I’ve gotten away from talking about my writing projects. But with Against Flesh and Blood out there, the third in the Lawman Series will be coming out. I’m aiming for around Christmastime to release it.
It will be called The Judas Tree in reference to the tree the Bible tells us Judas hung himself on after betraying Jesus.
This particular Judas is one the characters in my novels named Max Laurie. His betrayal will be just about everything he ever believed in.
To understand him means we have to see him in the context of his past.
Max is a member of the so called “Regulators.” He is one of six of the original founding fathers. This is a group of friends who have a couple of things in common. They’re all (or were) MPs, they’re all cowboys, and they all went through Basic Training and AIT together. Through an odd set of circumstances (not so odd, I’m writing the story and can keep them together), they all went to the same units, and worked undercover narcotics and MPI together. They all served together in the Gulf War, and afterwards, they all went their own ways.
Two of them stayed in the military. Eric joined the Texas Rangers. Will Diaz, the central character in my books, and Terri both saw the writing on the wall and got out. Terri is with the FBI and Will is as detective with his old sheriff’s office. Jonesy left to go to the LAPD. And Max got out and opened a guide service.
The last evening this group would be together in the military, they went out into the forest, camped out, and made a fire. After they’d eaten, Terri broke out a bottle of brandy. As Will describes it, it was old Brandy bottled in a very ornate bottle. It gave a new meaning to word “smooth” and probably cost her a small fortune.
Terri poured each a glass. They all made an oath to be there for each other till the day they died. They drank the brandy. Then each cut a slash across their palm and became blood, in a ceremony older than time.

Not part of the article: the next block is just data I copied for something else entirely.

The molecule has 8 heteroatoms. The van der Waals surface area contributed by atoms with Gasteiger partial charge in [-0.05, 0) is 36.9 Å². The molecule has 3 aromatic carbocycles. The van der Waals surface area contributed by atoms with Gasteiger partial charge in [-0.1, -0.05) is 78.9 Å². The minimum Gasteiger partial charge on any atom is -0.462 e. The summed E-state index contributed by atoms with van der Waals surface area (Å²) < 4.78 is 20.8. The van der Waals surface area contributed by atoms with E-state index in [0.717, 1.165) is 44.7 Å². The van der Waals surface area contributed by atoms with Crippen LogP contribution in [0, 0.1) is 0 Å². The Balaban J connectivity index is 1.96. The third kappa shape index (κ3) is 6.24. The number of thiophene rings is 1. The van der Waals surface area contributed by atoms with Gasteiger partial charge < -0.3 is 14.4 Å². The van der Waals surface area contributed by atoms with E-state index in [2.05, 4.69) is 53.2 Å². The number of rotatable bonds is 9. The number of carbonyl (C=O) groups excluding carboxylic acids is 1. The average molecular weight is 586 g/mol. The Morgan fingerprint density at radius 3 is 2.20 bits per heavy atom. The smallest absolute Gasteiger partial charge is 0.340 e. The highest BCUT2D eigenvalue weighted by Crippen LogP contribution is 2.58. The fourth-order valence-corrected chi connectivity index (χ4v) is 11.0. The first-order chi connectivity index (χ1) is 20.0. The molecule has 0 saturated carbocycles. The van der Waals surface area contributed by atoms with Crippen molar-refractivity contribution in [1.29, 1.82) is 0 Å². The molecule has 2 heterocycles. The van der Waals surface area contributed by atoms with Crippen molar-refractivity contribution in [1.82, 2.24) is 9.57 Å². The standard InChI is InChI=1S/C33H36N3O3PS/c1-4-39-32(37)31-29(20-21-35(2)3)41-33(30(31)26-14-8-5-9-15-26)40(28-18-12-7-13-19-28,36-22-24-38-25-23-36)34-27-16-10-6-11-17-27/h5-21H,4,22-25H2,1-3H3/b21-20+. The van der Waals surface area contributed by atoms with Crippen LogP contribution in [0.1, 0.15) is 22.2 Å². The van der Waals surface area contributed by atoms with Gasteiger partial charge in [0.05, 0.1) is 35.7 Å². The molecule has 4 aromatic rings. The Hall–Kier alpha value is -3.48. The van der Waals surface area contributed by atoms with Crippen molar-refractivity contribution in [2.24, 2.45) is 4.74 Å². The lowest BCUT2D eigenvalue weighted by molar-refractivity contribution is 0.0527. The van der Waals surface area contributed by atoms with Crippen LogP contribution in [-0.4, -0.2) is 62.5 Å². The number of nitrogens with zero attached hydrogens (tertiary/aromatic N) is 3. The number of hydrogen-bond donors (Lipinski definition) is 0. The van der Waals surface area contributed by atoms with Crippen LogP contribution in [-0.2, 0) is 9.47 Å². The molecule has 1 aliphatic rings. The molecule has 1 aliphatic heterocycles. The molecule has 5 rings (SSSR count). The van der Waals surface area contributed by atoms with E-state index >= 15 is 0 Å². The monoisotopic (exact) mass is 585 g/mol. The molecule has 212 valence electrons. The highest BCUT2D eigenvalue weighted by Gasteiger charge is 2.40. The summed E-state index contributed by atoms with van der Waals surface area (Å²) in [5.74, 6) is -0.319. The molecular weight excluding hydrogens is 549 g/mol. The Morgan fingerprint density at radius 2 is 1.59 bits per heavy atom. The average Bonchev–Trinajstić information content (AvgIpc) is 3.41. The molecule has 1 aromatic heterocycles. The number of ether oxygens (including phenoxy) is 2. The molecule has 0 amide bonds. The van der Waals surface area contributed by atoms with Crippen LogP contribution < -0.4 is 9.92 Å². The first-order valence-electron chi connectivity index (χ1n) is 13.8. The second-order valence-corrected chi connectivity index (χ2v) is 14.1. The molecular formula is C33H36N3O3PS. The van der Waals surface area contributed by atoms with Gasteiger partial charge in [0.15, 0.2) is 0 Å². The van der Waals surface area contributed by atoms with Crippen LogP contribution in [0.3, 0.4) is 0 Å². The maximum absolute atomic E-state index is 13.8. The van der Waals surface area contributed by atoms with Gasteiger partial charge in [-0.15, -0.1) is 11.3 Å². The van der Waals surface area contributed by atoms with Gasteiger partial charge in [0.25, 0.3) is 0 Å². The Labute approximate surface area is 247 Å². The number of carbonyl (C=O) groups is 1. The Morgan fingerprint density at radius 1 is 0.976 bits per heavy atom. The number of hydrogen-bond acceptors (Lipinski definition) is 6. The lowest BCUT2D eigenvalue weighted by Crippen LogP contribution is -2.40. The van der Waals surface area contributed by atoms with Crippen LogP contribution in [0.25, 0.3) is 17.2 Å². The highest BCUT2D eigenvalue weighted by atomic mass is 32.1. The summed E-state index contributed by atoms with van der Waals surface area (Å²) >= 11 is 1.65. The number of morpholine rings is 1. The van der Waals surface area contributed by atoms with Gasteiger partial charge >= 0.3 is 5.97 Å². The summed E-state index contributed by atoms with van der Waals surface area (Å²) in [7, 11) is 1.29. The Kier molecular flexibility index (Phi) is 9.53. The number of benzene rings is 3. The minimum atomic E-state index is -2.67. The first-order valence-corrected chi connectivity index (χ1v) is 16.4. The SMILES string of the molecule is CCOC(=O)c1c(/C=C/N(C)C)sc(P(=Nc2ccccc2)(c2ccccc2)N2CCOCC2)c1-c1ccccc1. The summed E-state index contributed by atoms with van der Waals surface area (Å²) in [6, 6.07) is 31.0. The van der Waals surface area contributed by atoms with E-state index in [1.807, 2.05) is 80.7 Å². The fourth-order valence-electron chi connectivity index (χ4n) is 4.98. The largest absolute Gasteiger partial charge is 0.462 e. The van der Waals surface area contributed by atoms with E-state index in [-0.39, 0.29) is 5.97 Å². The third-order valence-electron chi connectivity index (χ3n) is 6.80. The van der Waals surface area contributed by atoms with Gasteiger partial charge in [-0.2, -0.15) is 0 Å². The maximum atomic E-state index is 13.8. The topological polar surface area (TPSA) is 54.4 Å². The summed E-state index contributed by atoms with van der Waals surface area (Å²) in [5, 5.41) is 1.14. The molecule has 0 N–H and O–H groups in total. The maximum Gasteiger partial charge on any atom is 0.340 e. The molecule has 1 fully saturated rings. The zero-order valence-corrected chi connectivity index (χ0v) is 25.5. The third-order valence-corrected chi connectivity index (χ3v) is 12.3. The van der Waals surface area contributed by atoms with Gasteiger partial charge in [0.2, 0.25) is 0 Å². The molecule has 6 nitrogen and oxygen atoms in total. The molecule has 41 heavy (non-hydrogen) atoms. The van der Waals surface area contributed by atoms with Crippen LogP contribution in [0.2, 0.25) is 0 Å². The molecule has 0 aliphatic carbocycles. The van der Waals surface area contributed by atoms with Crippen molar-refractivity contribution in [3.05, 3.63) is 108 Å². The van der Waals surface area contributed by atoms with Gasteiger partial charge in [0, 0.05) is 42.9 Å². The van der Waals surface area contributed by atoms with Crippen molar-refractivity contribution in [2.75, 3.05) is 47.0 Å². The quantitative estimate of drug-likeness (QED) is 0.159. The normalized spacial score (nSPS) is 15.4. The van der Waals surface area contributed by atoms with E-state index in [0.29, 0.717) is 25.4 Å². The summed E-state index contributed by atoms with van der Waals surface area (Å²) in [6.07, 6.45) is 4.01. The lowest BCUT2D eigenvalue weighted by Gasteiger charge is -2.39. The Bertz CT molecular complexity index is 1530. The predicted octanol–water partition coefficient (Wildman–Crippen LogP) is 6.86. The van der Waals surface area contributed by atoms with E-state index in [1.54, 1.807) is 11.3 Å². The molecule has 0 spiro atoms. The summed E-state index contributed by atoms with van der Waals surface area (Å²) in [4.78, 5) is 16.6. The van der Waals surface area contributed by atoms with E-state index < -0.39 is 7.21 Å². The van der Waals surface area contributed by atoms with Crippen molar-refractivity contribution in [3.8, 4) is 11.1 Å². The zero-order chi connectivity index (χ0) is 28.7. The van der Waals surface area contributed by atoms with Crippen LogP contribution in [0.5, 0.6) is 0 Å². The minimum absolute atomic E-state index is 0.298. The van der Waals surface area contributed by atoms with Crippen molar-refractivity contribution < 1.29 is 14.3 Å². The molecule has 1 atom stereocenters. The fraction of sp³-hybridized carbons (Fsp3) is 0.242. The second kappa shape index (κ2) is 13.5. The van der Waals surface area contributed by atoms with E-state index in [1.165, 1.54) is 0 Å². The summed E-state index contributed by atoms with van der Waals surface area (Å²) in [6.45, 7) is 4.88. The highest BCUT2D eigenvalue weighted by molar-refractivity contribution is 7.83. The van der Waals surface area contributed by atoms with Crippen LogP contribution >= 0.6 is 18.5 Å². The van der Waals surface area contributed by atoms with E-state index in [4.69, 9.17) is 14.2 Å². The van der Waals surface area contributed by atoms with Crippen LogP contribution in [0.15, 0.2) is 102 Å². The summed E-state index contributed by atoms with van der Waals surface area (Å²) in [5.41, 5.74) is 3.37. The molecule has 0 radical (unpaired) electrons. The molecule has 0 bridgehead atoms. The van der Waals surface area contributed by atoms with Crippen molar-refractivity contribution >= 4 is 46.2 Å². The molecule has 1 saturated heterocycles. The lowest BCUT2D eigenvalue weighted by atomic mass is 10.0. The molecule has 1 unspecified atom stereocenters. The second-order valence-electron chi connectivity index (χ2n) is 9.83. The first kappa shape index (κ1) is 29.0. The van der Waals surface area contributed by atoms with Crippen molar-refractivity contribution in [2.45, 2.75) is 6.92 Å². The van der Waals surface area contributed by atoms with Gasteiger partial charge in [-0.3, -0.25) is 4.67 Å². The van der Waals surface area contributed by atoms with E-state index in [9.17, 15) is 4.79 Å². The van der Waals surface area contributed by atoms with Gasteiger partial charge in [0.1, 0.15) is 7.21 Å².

They swore one other thing. That they would hold each other accountable and if any of them needed to be brought to justice, the others would bring that person before the courts.
Flash forward a couple of years.
Max was one of the first characters I introduced. He’s always been living on the edge. In one chapter ends up in Will’s jail. Max has a problem. He drinks and he beats his wife, neither of which is acceptable in Will’s book. Because they’re all friends, Will uses his influence to get Max into counseling, tries to get him into church, but despite Will’s best efforts, Max doesn’t change.
One Christmas dinner, Eva reveals Max is still beating her. What follows is a Christmas Will is unlikely to forget. And it sets the stage for some of what happens in the next two books.
Next book has Max doing a little undercover work for Will and RJ. Now here’s a place where telling a story using first person narrative works rather well. Will is oblivious that Max is up to no good. It isn’t until we’re well into The Judas Tree (the third book in the series), that there’s even hints that he was up to more than they knew.
By book three, things are going badly for Max. His marriage is a shambles and it’s just a matter of time before the divorce goes through. He claims to be one step ahead of the bank in most things.
Then he puts RJ in ER. The assault on a man Will considers a brother stretches Will and Max’s relationship to the breaking point.
Will can’t help his friend now. Max has crossed a line from which there is no turning back.
Without saying too much, Will rolls the dice to save his friend and urges him to live.
But Max still believes in justice, and prophetically tells Will, “This will end with my death.”
The Bible warns us that the wages of sin is death.
Max will collect that payment for those wages.
But his shadow will loom over Will and all his friends for several books to come.